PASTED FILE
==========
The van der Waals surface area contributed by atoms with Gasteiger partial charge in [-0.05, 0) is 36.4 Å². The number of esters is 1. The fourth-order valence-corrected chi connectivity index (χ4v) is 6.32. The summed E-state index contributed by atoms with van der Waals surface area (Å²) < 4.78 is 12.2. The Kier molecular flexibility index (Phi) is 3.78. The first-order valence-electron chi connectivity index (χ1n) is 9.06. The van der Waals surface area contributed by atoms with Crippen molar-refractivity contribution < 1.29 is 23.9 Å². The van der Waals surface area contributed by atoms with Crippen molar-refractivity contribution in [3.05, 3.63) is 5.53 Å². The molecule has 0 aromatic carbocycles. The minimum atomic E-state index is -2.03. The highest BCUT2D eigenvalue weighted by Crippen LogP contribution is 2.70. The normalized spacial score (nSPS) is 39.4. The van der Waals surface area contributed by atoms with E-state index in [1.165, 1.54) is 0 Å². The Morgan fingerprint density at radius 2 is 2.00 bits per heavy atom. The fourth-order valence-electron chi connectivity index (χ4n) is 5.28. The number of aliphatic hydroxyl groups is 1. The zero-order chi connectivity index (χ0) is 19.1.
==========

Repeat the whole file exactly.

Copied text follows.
The van der Waals surface area contributed by atoms with Gasteiger partial charge in [-0.05, 0) is 36.4 Å². The number of esters is 1. The fourth-order valence-corrected chi connectivity index (χ4v) is 6.32. The summed E-state index contributed by atoms with van der Waals surface area (Å²) < 4.78 is 12.2. The Kier molecular flexibility index (Phi) is 3.78. The first-order valence-electron chi connectivity index (χ1n) is 9.06. The van der Waals surface area contributed by atoms with Crippen molar-refractivity contribution < 1.29 is 23.9 Å². The van der Waals surface area contributed by atoms with Crippen molar-refractivity contribution in [3.05, 3.63) is 5.53 Å². The molecule has 0 aromatic carbocycles. The minimum atomic E-state index is -2.03. The highest BCUT2D eigenvalue weighted by Crippen LogP contribution is 2.70. The normalized spacial score (nSPS) is 39.4. The van der Waals surface area contributed by atoms with E-state index in [1.165, 1.54) is 0 Å². The Morgan fingerprint density at radius 2 is 2.00 bits per heavy atom. The fourth-order valence-electron chi connectivity index (χ4n) is 5.28. The number of aliphatic hydroxyl groups is 1. The zero-order chi connectivity index (χ0) is 19.1.